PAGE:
Design: Patients were recruited into a pre-surgical observational cohort; following radical prostatectomy, they were offered randomisation into a 2x3 factorial randomised controlled trial (RCT).
Setting: A single National Health Service trust in the South West of England, UK.
Participants: Those with localised prostate cancer and listed for radical prostatectomy were invited to participate.
Randomisation: Random allocation was performed by the Bristol Randomised Trial Collaboration via an online system.
Interventions: Men were randomised into both a modified nutrition group (either increased vegetable and fruit, and reduced dairy milk; or lycopene supplementation; or control) and a physical activity group (brisk walking or control), for six months.
Blinding: Only the trial statistician was blind to allocations.
Primary outcome measures: Collected at trial baseline, three and six months, with daily adherence reported throughout. Primary outcomes were measures of feasibility: randomisation rates and intervention adherence at six months.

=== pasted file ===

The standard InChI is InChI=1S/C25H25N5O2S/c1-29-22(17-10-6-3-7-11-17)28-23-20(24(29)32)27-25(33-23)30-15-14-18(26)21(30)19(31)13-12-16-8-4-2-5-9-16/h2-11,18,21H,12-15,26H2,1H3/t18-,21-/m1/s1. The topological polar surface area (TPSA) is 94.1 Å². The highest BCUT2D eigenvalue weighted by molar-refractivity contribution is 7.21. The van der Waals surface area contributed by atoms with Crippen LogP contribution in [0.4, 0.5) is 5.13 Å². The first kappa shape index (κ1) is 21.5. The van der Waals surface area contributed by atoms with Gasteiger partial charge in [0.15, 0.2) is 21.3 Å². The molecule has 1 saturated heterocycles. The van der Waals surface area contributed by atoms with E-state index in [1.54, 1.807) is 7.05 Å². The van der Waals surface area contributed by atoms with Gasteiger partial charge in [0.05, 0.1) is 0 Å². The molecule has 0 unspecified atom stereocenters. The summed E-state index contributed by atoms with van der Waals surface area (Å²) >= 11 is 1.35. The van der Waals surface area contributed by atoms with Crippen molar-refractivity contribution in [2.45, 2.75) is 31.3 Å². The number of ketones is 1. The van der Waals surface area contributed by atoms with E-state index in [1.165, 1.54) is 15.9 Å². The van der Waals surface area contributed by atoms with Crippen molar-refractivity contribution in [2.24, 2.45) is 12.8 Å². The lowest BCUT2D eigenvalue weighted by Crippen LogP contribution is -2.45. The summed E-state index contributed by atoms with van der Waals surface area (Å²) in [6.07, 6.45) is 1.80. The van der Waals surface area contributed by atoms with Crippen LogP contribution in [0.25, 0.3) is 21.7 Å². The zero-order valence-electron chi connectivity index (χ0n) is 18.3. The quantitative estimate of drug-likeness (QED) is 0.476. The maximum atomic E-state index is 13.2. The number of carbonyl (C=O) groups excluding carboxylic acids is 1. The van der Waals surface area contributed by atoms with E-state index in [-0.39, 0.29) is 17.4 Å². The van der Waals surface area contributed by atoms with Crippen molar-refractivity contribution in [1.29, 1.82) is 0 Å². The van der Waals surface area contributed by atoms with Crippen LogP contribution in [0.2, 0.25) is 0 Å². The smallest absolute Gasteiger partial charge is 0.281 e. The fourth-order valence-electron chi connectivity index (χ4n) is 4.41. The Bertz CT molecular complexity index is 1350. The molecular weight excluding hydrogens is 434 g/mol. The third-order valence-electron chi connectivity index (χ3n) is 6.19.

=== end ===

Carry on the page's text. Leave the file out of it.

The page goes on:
Results: 108 men entered the pre-surgical cohort and 81 were randomised into the post-surgical RCT (randomisation rate: 93.1%), 75 completed the trial. Of 25 men in the nutrition intervention, 10 (40.0%; 95% CI: 23.4%-59.3%) adhered to the fruit and vegetable recommendations and 18 (72.0% 95% CI 52.4%-85.7%) to reduced dairy intake. Adherence to lycopene (n=28), was 78.6% (95% CI: 60.5%-89.8%), whilst 21/39 adhered to the walking intervention (53.8%; 95% CI: 38.6%-68.4%). Most men were followed up at six months (75/81; 92.6%). Three “possibly related” adverse events were indigestion, abdominal bloating and knee pain.
Conclusions: Interventions were deemed feasible, with high randomisation rates and good adherence. A definitive RCT is proposed.
- BTC (Bristol Trials Centre)